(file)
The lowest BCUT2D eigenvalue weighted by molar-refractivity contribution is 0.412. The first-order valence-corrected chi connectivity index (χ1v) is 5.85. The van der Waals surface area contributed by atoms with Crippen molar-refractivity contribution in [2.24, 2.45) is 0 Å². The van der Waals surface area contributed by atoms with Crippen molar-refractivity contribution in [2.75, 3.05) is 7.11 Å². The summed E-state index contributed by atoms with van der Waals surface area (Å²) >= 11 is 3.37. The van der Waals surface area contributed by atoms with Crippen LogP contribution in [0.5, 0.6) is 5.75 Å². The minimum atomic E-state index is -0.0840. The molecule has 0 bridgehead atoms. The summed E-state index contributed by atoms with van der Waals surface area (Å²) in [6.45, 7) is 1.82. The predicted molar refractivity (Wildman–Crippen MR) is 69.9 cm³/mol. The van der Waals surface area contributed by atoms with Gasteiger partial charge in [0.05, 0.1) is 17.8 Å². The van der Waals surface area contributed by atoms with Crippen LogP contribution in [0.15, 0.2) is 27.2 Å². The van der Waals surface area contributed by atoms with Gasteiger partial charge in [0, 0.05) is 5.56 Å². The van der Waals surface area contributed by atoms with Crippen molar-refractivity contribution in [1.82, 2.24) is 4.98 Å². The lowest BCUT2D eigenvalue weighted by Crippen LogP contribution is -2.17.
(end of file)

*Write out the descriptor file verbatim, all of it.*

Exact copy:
The lowest BCUT2D eigenvalue weighted by molar-refractivity contribution is 0.412. The first-order valence-corrected chi connectivity index (χ1v) is 5.85. The van der Waals surface area contributed by atoms with Crippen molar-refractivity contribution in [2.24, 2.45) is 0 Å². The van der Waals surface area contributed by atoms with Crippen molar-refractivity contribution in [2.75, 3.05) is 7.11 Å². The summed E-state index contributed by atoms with van der Waals surface area (Å²) >= 11 is 3.37. The van der Waals surface area contributed by atoms with Crippen LogP contribution in [0.5, 0.6) is 5.75 Å². The minimum atomic E-state index is -0.0840. The molecule has 0 bridgehead atoms. The summed E-state index contributed by atoms with van der Waals surface area (Å²) in [6.45, 7) is 1.82. The predicted molar refractivity (Wildman–Crippen MR) is 69.9 cm³/mol. The van der Waals surface area contributed by atoms with Gasteiger partial charge in [0.05, 0.1) is 17.8 Å². The van der Waals surface area contributed by atoms with Crippen LogP contribution in [0.15, 0.2) is 27.2 Å². The van der Waals surface area contributed by atoms with Gasteiger partial charge in [0, 0.05) is 5.56 Å². The van der Waals surface area contributed by atoms with Crippen molar-refractivity contribution in [1.82, 2.24) is 4.98 Å². The lowest BCUT2D eigenvalue weighted by Crippen LogP contribution is -2.17.